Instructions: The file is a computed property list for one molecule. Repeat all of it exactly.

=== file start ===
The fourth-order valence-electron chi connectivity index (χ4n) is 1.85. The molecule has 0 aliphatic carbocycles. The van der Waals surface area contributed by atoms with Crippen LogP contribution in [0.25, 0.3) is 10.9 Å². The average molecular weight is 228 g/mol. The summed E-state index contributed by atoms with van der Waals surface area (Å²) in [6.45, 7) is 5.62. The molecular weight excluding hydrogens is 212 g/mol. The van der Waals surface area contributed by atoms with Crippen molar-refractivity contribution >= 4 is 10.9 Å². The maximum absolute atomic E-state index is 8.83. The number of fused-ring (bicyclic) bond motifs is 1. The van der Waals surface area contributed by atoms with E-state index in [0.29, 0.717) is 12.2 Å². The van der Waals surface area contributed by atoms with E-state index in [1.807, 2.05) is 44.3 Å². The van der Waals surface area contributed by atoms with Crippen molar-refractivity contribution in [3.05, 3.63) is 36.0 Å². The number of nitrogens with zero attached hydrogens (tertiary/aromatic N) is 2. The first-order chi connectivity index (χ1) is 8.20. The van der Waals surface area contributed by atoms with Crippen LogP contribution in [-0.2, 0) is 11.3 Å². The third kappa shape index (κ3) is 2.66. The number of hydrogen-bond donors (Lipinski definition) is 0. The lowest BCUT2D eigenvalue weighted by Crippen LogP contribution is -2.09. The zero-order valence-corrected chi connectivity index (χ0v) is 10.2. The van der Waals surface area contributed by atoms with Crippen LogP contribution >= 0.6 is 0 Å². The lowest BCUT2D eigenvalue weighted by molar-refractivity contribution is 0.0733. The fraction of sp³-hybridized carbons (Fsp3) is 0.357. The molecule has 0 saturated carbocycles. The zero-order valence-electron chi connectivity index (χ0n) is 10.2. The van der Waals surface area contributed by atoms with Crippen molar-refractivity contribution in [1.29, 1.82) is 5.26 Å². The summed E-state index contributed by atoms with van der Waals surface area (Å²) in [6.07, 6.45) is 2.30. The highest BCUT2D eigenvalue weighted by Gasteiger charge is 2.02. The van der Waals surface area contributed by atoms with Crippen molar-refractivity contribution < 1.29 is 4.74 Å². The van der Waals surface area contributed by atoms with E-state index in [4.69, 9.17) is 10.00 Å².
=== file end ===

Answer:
The fourth-order valence-electron chi connectivity index (χ4n) is 1.85. The molecule has 0 aliphatic carbocycles. The van der Waals surface area contributed by atoms with Crippen LogP contribution in [0.25, 0.3) is 10.9 Å². The average molecular weight is 228 g/mol. The summed E-state index contributed by atoms with van der Waals surface area (Å²) in [6.45, 7) is 5.62. The molecular weight excluding hydrogens is 212 g/mol. The van der Waals surface area contributed by atoms with Crippen molar-refractivity contribution >= 4 is 10.9 Å². The maximum absolute atomic E-state index is 8.83. The number of fused-ring (bicyclic) bond motifs is 1. The van der Waals surface area contributed by atoms with E-state index in [0.29, 0.717) is 12.2 Å². The van der Waals surface area contributed by atoms with E-state index in [1.807, 2.05) is 44.3 Å². The van der Waals surface area contributed by atoms with Crippen molar-refractivity contribution in [3.05, 3.63) is 36.0 Å². The number of nitrogens with zero attached hydrogens (tertiary/aromatic N) is 2. The first-order chi connectivity index (χ1) is 8.20. The van der Waals surface area contributed by atoms with Crippen LogP contribution in [-0.2, 0) is 11.3 Å². The third kappa shape index (κ3) is 2.66. The number of hydrogen-bond donors (Lipinski definition) is 0. The lowest BCUT2D eigenvalue weighted by Crippen LogP contribution is -2.09. The zero-order valence-corrected chi connectivity index (χ0v) is 10.2. The van der Waals surface area contributed by atoms with Crippen LogP contribution >= 0.6 is 0 Å². The lowest BCUT2D eigenvalue weighted by molar-refractivity contribution is 0.0733. The fraction of sp³-hybridized carbons (Fsp3) is 0.357. The molecule has 0 saturated carbocycles. The zero-order valence-electron chi connectivity index (χ0n) is 10.2. The van der Waals surface area contributed by atoms with Crippen molar-refractivity contribution in [1.29, 1.82) is 5.26 Å². The summed E-state index contributed by atoms with van der Waals surface area (Å²) in [6.07, 6.45) is 2.30. The highest BCUT2D eigenvalue weighted by Gasteiger charge is 2.02. The van der Waals surface area contributed by atoms with Crippen molar-refractivity contribution < 1.29 is 4.74 Å². The van der Waals surface area contributed by atoms with E-state index in [4.69, 9.17) is 10.00 Å².